5. Radial Charts

Cartesian charts are much more in keeping with our mental models and organization of the world. Rectangular shapes the primary form for everything from packaging to architecture. Even our writing happens in Cartesian space. Radial charts look cool, but they make the data much harder to read. Keep your charts rectangular and show that data off. RadialChartsLabeled

6. Poor Color Scales

If your chart uses color scales to help show data, you need to pick those colors very carefully. Rainbow color scales might be colorful and attention grabbing, but they can hide data features and make other features appear where there are none. Red-green color scales are useless for many colorblind males, and there are plenty of other scales that just don’t visualize data well. When you’re creating a color scale, make sure you design it with clear communication in mind. HSL

7. Overloaded Charts

Charts can be thought of kind of like a display case for data. They can do a good job of showing it off and helping people understand what is there, but they can only hold so much before they become overwhelming. An overstuffed chart makes it easy to miss certain parts of the data, and the details disappear. Keep the amount of data in your charts to reasonable quantities. Bar Avoiding these charting sins still won’t guarantee you have an excellent infographic or chart, but it does get you much closer. There are other things to watch out for to avoid making bad infographics. We also don’t want to discourage designer creativity, but we do want to make sure the ultimate goal is clear and accurate communication. Drew Skau is Visualization Architect at Visually and a PhD Computer Science Visualization student at UNCC with an undergraduate degree in Architecture. You can follow him on Twitter @SeeingStructure

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14 Of 2014’s Best Information Designers and Animators http://www.scribblelive.com/blog/2014/12/30/14-2014s-best-information-designers-animators/ Tue, 30 Dec 2014 19:00:09 +0000 http://www.scribblelive.com/blog/2014/12/30/14-2014s-best-information-designers-animators/ In the past few years, information design has been blossoming into a full industry. In 2014, designers and animators that specialize in information design were in higher demand than we have ever seen. Here are 14 of the top infographic designers and animators from 2014. 1. Lisa Mahapatra uses simple Read more...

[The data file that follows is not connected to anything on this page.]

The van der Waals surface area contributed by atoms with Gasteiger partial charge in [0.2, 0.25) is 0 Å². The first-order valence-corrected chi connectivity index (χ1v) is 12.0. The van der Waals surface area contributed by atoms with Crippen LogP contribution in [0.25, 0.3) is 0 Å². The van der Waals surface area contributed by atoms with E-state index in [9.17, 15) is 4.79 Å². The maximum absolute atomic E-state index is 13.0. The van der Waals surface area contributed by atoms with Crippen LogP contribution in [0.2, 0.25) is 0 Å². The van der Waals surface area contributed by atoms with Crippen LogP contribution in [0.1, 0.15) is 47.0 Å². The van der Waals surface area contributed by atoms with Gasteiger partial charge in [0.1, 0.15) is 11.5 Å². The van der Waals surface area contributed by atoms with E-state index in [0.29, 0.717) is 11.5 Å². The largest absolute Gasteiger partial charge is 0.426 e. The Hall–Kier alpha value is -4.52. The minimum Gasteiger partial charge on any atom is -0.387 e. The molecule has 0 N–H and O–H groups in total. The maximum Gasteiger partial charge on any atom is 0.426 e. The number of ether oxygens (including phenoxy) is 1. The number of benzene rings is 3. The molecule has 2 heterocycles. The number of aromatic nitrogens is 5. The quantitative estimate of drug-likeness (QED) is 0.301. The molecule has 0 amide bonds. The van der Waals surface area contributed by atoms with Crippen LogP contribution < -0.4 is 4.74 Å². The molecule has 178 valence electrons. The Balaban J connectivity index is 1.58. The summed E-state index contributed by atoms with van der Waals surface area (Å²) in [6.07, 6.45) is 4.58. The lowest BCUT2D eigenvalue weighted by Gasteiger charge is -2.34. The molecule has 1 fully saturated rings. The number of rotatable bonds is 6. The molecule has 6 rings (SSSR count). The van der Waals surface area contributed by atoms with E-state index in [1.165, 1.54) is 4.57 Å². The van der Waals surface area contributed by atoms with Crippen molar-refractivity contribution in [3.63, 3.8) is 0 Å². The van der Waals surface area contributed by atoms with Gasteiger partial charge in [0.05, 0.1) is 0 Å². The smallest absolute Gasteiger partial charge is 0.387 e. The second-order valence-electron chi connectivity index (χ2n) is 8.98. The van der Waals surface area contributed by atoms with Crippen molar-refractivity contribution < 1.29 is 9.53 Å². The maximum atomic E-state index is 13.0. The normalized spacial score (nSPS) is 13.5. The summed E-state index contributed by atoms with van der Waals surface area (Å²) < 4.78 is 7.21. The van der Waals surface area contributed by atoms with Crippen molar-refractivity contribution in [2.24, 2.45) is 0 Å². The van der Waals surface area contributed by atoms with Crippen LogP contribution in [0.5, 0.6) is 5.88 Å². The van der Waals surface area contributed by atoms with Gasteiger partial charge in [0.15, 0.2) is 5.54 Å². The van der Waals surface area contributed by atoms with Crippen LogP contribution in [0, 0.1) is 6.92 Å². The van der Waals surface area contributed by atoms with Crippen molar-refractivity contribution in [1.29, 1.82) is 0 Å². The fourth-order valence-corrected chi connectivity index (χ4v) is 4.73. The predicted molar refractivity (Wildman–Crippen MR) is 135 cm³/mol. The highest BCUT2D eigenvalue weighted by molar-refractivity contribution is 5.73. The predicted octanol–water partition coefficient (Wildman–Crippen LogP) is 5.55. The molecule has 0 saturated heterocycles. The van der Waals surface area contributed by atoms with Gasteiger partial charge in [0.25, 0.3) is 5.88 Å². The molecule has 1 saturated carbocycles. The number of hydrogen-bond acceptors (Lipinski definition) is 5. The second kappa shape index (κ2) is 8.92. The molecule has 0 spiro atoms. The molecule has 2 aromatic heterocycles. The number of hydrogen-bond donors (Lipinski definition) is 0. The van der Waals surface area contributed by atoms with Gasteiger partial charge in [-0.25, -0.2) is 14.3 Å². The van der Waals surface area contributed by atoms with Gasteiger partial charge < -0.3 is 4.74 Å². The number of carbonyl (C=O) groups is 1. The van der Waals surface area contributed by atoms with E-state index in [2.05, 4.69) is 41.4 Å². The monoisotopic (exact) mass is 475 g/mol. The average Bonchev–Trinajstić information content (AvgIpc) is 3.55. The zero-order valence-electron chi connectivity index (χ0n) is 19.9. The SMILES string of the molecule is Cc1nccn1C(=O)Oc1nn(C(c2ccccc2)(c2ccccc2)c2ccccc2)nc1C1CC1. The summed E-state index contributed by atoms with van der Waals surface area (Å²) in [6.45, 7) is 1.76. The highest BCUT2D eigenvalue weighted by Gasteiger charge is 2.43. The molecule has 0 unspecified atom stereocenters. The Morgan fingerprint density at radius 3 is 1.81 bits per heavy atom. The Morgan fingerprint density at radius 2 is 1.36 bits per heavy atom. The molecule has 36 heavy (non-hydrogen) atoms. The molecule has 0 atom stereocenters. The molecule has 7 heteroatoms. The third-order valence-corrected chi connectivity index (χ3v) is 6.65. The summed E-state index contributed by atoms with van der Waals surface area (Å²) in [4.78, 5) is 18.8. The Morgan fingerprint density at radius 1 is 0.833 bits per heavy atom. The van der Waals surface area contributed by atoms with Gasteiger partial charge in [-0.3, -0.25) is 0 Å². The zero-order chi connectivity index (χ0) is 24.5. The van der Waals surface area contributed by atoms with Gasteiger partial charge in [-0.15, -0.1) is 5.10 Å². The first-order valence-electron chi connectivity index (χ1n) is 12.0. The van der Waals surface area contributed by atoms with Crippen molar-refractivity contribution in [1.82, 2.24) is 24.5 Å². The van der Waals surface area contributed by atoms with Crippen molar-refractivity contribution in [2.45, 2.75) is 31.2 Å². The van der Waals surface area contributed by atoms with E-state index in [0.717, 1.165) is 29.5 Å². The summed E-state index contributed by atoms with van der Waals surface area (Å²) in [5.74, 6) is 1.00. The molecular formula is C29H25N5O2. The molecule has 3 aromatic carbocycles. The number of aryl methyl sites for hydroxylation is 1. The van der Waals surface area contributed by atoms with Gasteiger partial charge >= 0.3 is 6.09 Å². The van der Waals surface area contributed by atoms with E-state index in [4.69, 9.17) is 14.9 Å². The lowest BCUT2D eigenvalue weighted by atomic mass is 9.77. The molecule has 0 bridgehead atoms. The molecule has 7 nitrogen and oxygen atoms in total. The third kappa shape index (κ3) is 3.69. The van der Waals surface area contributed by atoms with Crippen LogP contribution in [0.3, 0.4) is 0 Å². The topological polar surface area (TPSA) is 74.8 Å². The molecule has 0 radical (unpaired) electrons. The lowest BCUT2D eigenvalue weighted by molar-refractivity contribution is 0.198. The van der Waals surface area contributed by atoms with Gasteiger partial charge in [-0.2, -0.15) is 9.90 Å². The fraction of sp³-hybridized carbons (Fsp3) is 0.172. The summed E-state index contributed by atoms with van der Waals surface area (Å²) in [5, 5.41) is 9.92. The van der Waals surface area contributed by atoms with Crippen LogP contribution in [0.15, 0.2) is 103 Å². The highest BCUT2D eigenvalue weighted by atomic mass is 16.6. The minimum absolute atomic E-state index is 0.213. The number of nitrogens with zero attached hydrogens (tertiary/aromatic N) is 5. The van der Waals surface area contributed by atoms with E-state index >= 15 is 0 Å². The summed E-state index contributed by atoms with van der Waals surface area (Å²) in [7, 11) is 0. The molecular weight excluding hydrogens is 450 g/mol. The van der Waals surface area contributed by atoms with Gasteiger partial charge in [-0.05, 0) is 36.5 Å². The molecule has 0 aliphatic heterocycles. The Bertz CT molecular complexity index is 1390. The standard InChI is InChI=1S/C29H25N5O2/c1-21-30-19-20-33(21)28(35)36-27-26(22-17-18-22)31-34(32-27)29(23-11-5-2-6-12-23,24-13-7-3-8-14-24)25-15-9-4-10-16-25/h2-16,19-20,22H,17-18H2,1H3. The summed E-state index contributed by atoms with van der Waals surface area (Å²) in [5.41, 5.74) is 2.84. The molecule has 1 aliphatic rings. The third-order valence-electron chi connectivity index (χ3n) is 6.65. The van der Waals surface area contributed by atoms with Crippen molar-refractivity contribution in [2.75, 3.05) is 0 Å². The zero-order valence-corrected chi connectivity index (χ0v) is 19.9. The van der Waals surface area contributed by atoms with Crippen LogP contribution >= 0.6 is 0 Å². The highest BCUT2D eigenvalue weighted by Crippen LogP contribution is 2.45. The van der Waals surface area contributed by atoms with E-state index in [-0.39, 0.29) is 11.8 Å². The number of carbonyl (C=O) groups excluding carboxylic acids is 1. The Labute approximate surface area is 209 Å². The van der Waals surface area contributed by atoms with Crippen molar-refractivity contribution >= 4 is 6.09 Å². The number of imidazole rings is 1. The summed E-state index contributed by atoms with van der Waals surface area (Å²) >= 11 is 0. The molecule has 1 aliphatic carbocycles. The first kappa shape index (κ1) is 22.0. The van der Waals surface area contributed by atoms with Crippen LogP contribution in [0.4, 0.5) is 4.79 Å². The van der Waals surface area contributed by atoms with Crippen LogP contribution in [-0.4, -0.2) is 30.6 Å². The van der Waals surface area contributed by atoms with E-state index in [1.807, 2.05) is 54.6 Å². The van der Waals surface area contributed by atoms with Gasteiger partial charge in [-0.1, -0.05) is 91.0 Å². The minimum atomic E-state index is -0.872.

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In the past few years, information design has been blossoming into a full industry. In 2014, designers and animators that specialize in information design were in higher demand than we have ever seen. Here are 14 of the top infographic designers and animators from 2014. 1. Lisa Mahapatra uses simple charts with great angles on interesting data. She excels at finding and showing the real story in data in a crystal clear, but entertaining manner.

  2. Ghergich excels at explaining slightly more complex issues. Sometimes a simple chart isn’t enough to show a process, and that’s when Ghergich’s beautiful and unique illustrative styles are useful.
Deforestation: Our Disappearing Woodlands

How to Build a Fire

  3 & 4. David Wildish and Steve Wildish are two brothers that both do fantastic illustrations. A great eye for design must run in the family, because they both produce beautifully iconic representations of the world around them. David has an eye for pop culture, distilling it all down to crisp and clean illustrations.
Screen Machines

Screen Wheels

  Steve has a great sense of humor, and has created quite a few classics fit for framing.
Magical White Beards, Powers by length

That

  5. Combining illustrations with data is a truly impressive skill, and not many do it better than Jacob Hernandez. His illustrative style ranges from realistic to diagrammatic, but it is always effective.

  6. Sometimes a designer’s work is driven by their love of a subject. That is clearly true for Lou Spirito in his great baseball-focused graphics.

  7. Some stories are best told with a simple map. Simran Khosla does a great job with simple colors and text on world maps to show cultural and economic differences around the world.
The World

World Commodities Map

  8. Alissa Scheller also does great infographics focused on simple charts showing data in interesting ways. This skill-set is core to information design, and Alissa is a the top of the pack.
The Most Water-Consuming States Are The Ones In Drought

  9 & 10. Animated infographics have become even more popular since many social media platforms have added support for them. Elanor Lutz and Jake O’Neal have both been pioneers in the medium. Elanor’s graphics focus on biological processes and other scientific subjects.

  Jake’s graphics address a range of cool topics, and all of them are better as animations than as still graphics.

  11. Full animation is a difficult discipline as it requires great timing, an ear for good audio, and still needs a good sense of design. Jot Reyes excels at all of these with Hollywood quality special effects to boot.

 

  12. Philipp Dettmer is another superb animator. Philipp’s style is clean and simple, and he does a fantastic job with visually explaining complex processes.

 

  13. In animation, clever transitions and animations of static elements are a key way to keeping an audience engaged and entertained. Stef Prein does a fantastic job with transitions and animations in all of his work.